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Science And Nature

News Briefs from all over the world: August 2022

Credit: NASA
human genome from volcanic ashencrusted remains within the ancient city Pompeii. They identified the average person as a guy in his 30s, with markers for spinal tuberculosis, plus they also analyzed the bones of an accompanying woman over 50.

EGYPT

New analysis of an area rock within the desert in 1996 suggests it was forged in a rare type Ia supernova explosion. The violent event probably occurred some 4.6 billion years back on the outskirts of our solar system.

PHILIPPINES

A species of Pyralidae moth last recorded in 1912 was discovered in a passenger’s luggage in the Detroit airport. Several moth larvae had apparently stowed away in a bag of medicinal tea, that your traveler purchased in the Philippines.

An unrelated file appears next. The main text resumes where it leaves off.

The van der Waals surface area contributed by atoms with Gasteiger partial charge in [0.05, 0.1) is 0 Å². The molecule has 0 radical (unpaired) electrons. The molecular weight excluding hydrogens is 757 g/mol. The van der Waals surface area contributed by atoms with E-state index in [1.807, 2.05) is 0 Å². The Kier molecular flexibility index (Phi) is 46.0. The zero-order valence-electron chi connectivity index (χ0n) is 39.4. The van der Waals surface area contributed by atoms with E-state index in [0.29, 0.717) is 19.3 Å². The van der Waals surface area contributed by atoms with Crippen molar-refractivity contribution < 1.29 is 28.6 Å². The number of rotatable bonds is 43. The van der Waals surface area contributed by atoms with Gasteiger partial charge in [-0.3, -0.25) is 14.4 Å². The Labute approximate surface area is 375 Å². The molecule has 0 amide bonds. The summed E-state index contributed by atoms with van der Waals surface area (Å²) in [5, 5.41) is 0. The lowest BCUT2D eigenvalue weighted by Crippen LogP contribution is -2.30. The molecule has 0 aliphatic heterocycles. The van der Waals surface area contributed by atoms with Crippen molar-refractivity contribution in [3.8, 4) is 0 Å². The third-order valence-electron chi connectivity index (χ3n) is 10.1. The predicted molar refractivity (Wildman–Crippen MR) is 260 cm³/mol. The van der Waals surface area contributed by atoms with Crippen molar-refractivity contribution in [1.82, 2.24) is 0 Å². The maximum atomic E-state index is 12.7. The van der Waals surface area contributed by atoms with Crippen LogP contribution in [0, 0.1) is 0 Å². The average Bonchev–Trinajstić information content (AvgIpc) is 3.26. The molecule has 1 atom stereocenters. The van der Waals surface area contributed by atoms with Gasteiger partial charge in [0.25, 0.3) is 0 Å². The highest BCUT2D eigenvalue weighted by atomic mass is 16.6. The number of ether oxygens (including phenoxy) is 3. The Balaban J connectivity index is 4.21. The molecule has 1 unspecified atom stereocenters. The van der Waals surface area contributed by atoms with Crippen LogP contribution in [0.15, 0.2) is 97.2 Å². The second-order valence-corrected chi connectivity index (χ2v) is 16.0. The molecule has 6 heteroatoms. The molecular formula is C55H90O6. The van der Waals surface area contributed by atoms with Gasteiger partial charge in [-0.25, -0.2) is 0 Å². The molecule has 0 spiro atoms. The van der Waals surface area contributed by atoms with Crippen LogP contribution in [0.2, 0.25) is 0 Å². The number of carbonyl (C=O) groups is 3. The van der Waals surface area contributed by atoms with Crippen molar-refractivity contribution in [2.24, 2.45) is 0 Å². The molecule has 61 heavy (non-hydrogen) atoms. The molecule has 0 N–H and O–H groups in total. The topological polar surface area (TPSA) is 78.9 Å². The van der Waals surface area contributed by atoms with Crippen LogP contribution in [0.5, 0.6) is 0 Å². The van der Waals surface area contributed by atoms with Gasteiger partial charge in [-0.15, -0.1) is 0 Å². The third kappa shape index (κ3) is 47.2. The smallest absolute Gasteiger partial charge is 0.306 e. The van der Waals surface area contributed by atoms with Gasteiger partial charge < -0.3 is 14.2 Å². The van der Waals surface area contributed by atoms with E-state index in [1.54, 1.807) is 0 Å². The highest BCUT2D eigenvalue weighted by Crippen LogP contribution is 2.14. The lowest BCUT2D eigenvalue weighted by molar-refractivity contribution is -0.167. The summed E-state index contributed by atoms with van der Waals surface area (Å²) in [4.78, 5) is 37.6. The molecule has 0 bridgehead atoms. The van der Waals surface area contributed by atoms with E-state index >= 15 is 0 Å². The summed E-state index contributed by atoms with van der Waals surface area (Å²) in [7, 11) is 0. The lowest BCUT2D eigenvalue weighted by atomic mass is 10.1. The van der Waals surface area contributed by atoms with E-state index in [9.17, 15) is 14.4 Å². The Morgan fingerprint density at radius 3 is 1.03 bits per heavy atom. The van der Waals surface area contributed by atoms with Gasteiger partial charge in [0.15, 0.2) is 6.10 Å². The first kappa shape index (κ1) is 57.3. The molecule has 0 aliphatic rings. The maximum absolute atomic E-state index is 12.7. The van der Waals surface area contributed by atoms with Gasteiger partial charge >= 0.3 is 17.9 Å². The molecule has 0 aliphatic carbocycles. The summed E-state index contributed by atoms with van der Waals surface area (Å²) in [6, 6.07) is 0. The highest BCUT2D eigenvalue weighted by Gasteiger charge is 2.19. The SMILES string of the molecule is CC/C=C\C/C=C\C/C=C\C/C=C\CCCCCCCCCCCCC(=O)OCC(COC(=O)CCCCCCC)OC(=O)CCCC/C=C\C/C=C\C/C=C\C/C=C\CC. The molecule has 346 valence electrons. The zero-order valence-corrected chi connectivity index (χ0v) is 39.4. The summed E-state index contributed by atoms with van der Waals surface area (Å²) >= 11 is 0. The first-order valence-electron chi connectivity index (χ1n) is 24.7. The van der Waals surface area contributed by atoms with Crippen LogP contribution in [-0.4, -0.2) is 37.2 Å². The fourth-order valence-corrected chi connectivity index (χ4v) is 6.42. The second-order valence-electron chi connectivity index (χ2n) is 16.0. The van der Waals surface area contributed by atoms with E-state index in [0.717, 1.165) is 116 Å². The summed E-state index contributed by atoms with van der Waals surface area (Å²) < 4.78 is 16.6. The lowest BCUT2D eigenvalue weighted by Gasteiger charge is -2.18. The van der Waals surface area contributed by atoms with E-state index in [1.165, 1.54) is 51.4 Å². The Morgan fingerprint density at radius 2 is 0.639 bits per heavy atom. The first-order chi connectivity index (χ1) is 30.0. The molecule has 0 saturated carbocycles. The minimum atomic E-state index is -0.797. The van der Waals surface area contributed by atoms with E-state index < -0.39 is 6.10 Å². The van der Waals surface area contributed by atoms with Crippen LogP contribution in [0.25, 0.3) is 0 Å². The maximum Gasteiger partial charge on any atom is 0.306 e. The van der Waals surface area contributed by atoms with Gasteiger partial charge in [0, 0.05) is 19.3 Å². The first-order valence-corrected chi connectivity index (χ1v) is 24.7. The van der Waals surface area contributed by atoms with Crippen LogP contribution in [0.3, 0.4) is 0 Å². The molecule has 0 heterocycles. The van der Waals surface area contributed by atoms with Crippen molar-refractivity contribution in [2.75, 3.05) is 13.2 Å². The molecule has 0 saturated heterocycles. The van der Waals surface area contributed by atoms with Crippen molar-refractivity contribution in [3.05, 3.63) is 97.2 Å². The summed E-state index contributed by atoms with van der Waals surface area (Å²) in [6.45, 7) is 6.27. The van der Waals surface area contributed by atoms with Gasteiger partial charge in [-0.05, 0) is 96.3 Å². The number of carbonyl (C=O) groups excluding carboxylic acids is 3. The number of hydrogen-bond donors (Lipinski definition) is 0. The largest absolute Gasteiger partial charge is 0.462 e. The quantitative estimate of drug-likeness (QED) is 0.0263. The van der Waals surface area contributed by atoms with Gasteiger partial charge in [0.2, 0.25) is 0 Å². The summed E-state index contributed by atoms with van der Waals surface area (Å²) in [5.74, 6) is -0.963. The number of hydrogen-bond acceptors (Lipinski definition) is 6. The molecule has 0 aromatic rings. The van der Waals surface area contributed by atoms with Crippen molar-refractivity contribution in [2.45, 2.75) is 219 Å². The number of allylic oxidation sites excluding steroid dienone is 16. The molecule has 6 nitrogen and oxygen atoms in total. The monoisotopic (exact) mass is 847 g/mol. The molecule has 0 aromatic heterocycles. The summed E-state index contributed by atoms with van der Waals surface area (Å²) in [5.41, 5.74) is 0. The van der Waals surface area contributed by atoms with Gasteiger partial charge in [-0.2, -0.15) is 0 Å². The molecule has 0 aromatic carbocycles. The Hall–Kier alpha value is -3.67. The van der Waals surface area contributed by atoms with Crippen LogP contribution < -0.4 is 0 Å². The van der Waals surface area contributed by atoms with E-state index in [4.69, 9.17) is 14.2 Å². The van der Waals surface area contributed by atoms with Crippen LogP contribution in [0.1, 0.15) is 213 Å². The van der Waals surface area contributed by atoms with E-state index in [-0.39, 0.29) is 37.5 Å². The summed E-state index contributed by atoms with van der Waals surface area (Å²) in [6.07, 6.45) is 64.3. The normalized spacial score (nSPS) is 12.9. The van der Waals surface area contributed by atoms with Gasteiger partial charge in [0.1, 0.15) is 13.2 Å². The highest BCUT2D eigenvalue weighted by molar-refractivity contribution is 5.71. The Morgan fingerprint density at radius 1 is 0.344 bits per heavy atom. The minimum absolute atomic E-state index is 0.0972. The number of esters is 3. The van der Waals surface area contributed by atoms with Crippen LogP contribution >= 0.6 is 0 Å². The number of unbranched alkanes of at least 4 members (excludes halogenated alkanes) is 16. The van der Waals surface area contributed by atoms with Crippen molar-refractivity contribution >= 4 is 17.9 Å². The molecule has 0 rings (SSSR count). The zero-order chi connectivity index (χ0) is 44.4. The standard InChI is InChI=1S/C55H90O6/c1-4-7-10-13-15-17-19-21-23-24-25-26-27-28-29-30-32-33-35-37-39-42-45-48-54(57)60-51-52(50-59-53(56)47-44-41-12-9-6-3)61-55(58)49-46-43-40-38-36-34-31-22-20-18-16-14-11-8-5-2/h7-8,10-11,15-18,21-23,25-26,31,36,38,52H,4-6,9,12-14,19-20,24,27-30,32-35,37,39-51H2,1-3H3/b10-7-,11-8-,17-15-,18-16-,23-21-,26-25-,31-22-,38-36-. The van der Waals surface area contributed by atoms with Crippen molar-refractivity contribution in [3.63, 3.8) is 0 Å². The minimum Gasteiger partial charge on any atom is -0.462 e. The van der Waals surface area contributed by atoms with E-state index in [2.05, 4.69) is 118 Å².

SOLOMON ISLANDS

NASA satellite imaging captured activity indicating multiple eruptions from the underwater volcano Kavachi. Not only is it geologically active, the website houses a thriving shark populationearning it the superb nickname sharkcano.

CAMBODIA

Cambodian environmental officials have asked the general public to avoid picking carnivorous, distinctively shaped penis plants. These rare, insect-consuming plants are located only in shallow, nutrient-poor soils in a few of the country’s remote mountain regions.

MEXICO

Even though annual monarch butterfly migration has been around decline for three decades, entomologists confirmed that eastern monarchs’ wintering grounds in Mexico increased in area by 35 percent since this past year. The insects could be adapting to climate change, experts suggest.

BOLIVIA

Using lidar, a laser-based remote sensing technology, archaeologists uncovered traces of 11 Indigenous villages from 1,500 years back. These settlements were connected by way of a complex group of roads and bridges to two large, previously known cities called Landivar and Cotoca.

This short article was originally published with the title “Quick Hits” in Scientific American 327, 2, 22 (August 2022)

doi: 10.1038/scientificamerican0822-22b

CONCERNING THE AUTHOR(S)

    Joanna Thompson can be an insect enthusiast and former Scientific American intern. She actually is based in NEW YORK. Follow Thompson on Twitter @jojofoshosho0

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